Now I believe they are nesting. The marsh is quiet. The female should be sitting on eggs in a nest hidden in the thickest vegetation, purportedly away from the water. It’s getting more and more difficult to discern whether there are still two pair in residence. If there are, they are staying well clear of each other as I only occasionally see a lone male to reassure me that they’re still around.
I’m very curious to find their nest since the little wetland is bordered by a thin strip of conifer forest rising right into town. Northern Shovelers are said to nest 75-200 feet from water. If that’s the case, although I am a poor judge of distance, I’d say they’re into the well-worn forest very close to industrial on one side (including an oil well) and residential lots on the other.
For more information on the Northern Shoveler:
For some great pictures of the Northern Shoveler:
In a corner of our neighbour’s back yard, behind their garage and feet from the standard chain-link fences installed by the oil companies who originally planted our houses here in the 1970’s, hunkers a stunted but stalwart crab-apple tree. Its delicate springtime blossoms and bitter fall fruit go mostly unnoticed, almost hidden as it is among the utilitarian structures of adjoining neighbours’ storage sheds. I can see it though, and I watch it closely at certain times of the year since I know it is a favourite of the properly nomadic, bohemian waxwing.
I usually hear them first, their amicable and indeed garulus gabble precedes the synchronized flight of the flock, gathering for their communal winter foraging in November or returning to town in April to clean out the fruit before setting up their nests high in the pines, deep in the boreal forest.
I’ve seen their call described as abrasive, and indeed some of the audio files I came across researching this article are true to that descriptor. However, even close up I find the sound of a flock whirring through the air or busily feeding on mountain ash or my neighbour’s crab-apple tree, soft and pleasant, comforting even, like the mellow slide and sloosh of a forest stream over smoothed rocks.
With the grace and rarity of Japanese dragon kites, the undulating flight of an ear-full or museum of waxwings (who decided on and who agreed that these would be the collective terms for waxwings, I do not know) fleetingly enliven the early spring and late fall skies and draw me outdoors to clamber through new or rotting snow to visit my neighbour’s crab-apple tree.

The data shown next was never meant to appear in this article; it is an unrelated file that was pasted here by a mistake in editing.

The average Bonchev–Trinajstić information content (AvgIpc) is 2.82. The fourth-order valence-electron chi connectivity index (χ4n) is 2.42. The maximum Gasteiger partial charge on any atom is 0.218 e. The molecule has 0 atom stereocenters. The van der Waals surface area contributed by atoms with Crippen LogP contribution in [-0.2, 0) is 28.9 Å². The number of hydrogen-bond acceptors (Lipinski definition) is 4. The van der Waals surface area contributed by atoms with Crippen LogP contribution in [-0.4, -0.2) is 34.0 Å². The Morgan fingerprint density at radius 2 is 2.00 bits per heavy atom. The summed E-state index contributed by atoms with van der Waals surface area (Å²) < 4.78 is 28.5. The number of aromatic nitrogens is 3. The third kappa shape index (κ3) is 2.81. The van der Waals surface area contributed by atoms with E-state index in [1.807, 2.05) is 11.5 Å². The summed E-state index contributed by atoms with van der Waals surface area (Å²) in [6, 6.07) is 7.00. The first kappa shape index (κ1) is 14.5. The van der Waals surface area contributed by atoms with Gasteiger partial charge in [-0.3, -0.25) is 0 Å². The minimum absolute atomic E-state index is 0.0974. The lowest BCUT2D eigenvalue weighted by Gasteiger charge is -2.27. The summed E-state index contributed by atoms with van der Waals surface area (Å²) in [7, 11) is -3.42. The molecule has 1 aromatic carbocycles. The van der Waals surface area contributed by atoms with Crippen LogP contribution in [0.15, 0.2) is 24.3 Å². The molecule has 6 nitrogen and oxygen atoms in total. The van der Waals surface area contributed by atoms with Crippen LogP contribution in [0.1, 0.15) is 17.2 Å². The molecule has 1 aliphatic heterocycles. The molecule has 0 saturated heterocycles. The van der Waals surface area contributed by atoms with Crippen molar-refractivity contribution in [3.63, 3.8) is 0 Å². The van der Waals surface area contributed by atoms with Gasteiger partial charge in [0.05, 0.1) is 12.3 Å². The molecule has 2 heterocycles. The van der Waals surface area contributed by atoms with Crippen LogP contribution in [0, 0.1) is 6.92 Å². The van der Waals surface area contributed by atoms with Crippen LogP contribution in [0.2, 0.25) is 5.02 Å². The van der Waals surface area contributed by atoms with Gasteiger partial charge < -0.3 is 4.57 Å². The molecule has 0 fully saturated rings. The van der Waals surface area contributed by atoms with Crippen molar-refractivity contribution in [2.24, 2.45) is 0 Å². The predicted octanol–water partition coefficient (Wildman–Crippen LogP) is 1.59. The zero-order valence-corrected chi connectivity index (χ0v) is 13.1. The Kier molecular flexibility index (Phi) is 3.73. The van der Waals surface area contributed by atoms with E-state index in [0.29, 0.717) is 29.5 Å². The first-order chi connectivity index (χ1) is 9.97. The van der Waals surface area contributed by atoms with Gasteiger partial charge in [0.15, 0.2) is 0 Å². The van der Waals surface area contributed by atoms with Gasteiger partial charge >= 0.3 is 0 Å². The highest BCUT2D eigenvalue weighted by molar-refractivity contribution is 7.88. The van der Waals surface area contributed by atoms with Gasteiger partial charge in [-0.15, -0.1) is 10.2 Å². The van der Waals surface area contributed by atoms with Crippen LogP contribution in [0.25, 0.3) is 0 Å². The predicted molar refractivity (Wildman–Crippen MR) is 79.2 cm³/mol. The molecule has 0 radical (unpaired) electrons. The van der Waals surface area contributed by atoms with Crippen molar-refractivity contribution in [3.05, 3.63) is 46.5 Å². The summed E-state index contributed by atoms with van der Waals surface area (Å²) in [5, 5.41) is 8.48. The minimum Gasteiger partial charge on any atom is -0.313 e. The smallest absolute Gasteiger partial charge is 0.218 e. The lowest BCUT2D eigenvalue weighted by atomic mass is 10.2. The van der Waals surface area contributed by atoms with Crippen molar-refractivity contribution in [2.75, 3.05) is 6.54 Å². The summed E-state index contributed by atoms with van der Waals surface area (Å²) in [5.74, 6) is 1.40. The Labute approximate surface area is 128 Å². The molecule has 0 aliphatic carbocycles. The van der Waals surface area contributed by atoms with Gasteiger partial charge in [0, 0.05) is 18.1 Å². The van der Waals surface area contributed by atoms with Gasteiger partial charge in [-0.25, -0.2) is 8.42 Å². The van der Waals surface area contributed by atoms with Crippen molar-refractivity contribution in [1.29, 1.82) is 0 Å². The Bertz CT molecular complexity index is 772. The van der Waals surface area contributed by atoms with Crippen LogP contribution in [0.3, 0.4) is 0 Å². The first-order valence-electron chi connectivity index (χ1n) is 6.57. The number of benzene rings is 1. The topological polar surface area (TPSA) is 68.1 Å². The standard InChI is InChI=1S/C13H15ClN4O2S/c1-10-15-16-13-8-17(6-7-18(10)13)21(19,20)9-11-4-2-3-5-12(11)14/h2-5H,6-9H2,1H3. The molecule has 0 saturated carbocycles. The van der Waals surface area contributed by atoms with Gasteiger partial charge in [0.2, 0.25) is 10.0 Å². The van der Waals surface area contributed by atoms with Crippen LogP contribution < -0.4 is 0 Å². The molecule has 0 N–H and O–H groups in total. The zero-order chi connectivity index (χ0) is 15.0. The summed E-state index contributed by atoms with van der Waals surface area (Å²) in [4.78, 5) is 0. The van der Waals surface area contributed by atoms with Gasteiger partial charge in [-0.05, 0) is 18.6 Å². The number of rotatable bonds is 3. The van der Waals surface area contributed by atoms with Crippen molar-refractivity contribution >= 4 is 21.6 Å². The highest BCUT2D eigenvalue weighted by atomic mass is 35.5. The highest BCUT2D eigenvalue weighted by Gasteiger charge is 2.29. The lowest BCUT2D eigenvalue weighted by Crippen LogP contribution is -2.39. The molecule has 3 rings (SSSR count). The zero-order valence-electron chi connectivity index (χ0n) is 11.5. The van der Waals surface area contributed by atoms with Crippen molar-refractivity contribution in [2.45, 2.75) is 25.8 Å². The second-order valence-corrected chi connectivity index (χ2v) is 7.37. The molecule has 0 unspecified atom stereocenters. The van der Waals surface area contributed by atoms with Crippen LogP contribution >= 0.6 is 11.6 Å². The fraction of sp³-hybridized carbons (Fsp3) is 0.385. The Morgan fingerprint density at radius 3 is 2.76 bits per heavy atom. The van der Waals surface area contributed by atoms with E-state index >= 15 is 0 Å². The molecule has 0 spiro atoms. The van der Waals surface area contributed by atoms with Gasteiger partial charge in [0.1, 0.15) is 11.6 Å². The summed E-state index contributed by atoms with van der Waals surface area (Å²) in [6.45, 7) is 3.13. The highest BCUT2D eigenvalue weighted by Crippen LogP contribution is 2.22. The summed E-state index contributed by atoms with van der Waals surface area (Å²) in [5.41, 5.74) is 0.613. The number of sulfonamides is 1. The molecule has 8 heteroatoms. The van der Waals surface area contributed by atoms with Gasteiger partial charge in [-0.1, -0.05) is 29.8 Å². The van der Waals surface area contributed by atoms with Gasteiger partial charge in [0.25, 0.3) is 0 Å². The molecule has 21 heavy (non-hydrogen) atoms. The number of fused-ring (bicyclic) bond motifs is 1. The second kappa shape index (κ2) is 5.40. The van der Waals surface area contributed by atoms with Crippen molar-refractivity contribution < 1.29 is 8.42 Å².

Although watchful, with confidence or bravado, these glossily-adorned and elegant beauties have often allowed me to come to within a few metres of them as they gorge and quarrel, and often share the rotting fruit.
Waxwings get their name from the elongated yellow beads that extend from their secondary feathers, but their whole sleek bodies seem expertly crafted from softened wax, or silken fabric, fresh dyed with rich spices and woven more sturdily at wing- and tail-tips; the saffron yellow and Syrian Rue red procured from the masters. Their generic name, Bombycilla, comes from ‘silky tails’, the term directly used for their name in some eastern European languages.
Adroitly darting about on tapered wings, their limber bodies nimbly bending and twisting, keenly intent on nourishment, I am mesmerized by the intensity of exotic colour flashing through the pale winter grays, and entertained by their determination and single-mindedness.
A metre of snow may have covered a winter’s accumulation of dropped fruit, but anything visible is not wasted, the fresh layer easily mined.
Although possibly declining, the bohemian waxwing is numerous and has such a broad range (circumpolar in the Northern Hemisphere) it is considered a “species of least concern” by the IUCN Red List. See the IUCN listing for Bombycilla garrulus and Environment Canada species listing.
Wonders of the Waxwings: Cedar and Bohemian Waxwings by Robin Robinson
Wobbling Waxwings by Next Door Nature
Spring comes late in my part of the world, but I know it’s almost here when I hear the first exciting drum roll of the courting Ruffed Grouse. Usually, though, I at first mistake it for an all terrain vehicle or motorcycle that’s complaining of the cold as someone tries to start it up. It turns over a few times and then catches, runs roughly for a few seconds and abruptly stalls out. Then in a few minutes it does it again. “Bup…bup…bup…bup, bup, bupupupup, rrrrrrrrrrrrrrrr.”
Sometime in early April the male ruffed grouse chooses a territory with a nice, old, preferably hollow log to use as his bandstand. There he will stand, with ruff fluffed out and tail fanned, and he will drum on and off for hours and days until the girl of his dreams decides that he’s the best drummer around.
The Ruffed Grouse is at home in a mixed wood forest. The grouse pictured here live in the mixed wood ravine of an otherwise coniferous forest and nest in the aging willows. Ruffed grouse are distinguishable from the Spruce Grouse, which is more adapted to the boreal forest proper, by the distinctive crest on the top of the head. There are other markings, among them the black-banded tail, but I’ve found that the crest is the easiest way to tell the difference.
I’m used to being confused by seasonal plumage, but grouse are also masters at camouflage and talented shape-shifters. They can disappear in a heart beat. A flurry of flapping wings will be all you see if you startle them, but if they see you coming they will run behind a tree. In either case you’re not likely to find them again. They hide easily right under your nose, shaping themselves as a broken tree limb or a pile of leaves.